The secret of good management is to trust people to do their jobs and not micro-manage them, the Forum heard.
Robert Yeowart, Chief Financial Officer of Formula 1 team Sportpesa Racing Point, said he liked to give clear goals and then let people get on with their tasks.
“In my previous role at Mercedes, I made mistakes and learnt lessons from that,” he said.
“We hadn’t booked hotels for the grand prix in Monaco and I was getting frustrated with the team. I think there was an element of them waiting for me to tell them what to do because they were used to me giving them tasks.
“We worked through it, but I learnt quickly and changed my approach after that.
“Setting clear goals and trusting people to get on with the work made a big difference.”
John Bevan, Chief Executive of dnata Travel Europe, agreed but said that he also believed in strong leadership.
When he took over at dnata, he brought in heads of their netflights and travelbag businesses, to give them direction.
“All businesses need direction and strong leadership helps create that direction, so one of the first things I did was to re-introduce managing directors into our businesses, so those people had responsibility for everything.
“Leadership isn’t about them doing it on their own but building something with a team.”
In recent years, both admitted the workplace had changed where focus had shifted to the needs of staff, particularly younger members.
“When I first started, I’d be happy to have a job stuck in the corner making tea for a month. I’d have stayed there two months if I’d had too,” said Bevan.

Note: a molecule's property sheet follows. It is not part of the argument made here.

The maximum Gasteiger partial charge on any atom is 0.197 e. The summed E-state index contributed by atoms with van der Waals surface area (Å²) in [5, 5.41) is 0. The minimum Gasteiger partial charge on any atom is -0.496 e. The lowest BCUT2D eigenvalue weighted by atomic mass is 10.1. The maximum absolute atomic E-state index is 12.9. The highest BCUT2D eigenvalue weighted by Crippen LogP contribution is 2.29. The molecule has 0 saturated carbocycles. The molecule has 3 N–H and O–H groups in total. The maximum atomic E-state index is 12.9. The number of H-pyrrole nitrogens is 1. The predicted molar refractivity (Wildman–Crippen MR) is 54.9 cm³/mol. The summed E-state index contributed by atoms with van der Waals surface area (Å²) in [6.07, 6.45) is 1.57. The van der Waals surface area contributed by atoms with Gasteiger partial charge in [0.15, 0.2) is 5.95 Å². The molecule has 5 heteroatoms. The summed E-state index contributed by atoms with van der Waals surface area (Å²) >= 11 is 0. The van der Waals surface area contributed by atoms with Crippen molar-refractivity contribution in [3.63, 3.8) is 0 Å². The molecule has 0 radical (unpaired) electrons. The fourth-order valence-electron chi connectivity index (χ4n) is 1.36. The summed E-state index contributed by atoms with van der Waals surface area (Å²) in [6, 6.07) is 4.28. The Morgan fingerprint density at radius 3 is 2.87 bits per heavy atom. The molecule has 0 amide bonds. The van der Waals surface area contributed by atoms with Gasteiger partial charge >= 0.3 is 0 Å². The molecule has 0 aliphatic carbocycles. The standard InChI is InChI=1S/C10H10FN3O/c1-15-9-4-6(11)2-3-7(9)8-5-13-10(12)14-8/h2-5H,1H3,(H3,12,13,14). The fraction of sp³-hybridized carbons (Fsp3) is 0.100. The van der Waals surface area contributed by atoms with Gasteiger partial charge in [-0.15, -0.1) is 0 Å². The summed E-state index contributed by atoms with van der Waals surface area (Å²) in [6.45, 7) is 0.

“What I see now is a big difference in expectation, when someone comes in, if the kit doesn’t work or we haven’t quite got enough desks for them and they are asked to hot desk, they’re not happy.
“We had people not staying because they didn’t think the ‘onboarding’ process was smooth enough. We have near full employment in the South-East and if you do not keep them happy, they leave.
“As an employer we have to make the first impression good and not say ‘you’re the new boy, sit over there and make us cups of tea’.”
Yeowart said he saw a great sense of self-worth among young people and they had great energy and ambition.
“It is different, but it’s a generational thing. We have had to change.”
In addition, both also highlighted that they strive to avoid a meetings culture at work.
Yeowart said previous employers often had meetings until 5.30pm, when people had to start their work, which was unfair and bad for morale.
“The interactions now are quite short, you can have a quick chat with people on the phone and comparatively, my diary is pretty clear.”
Bevan said that at his previous employer, a well-known online travel agency, they had too many meetings.
“We regularly had meetings to prepare for meetings and it was just non-stop. For a big board meeting, you might have two or three meetings to prepare for those meetings.
“Where we are now, we still have a lot of meetings, but people are a lot more practical.
“If you can empower your leaders across the business, they can get on and do things and then maybe have quick meetings across the teams.
“Our board meetings are now down to one hour and a half per brand. They used to last a whole day.”
Communication within big organisations that consisted of a lot of brands was an issue.
Beavan noted “email is one of the worst ways of communicating because, depending on your mood, an email can sound different. Face-to-face is ultimately the best.”
dnata is moving into new offices in Preston. Bevan said they would be open plan, with no separate offices and no eating at desks to ensure people get away from their computers and socialise.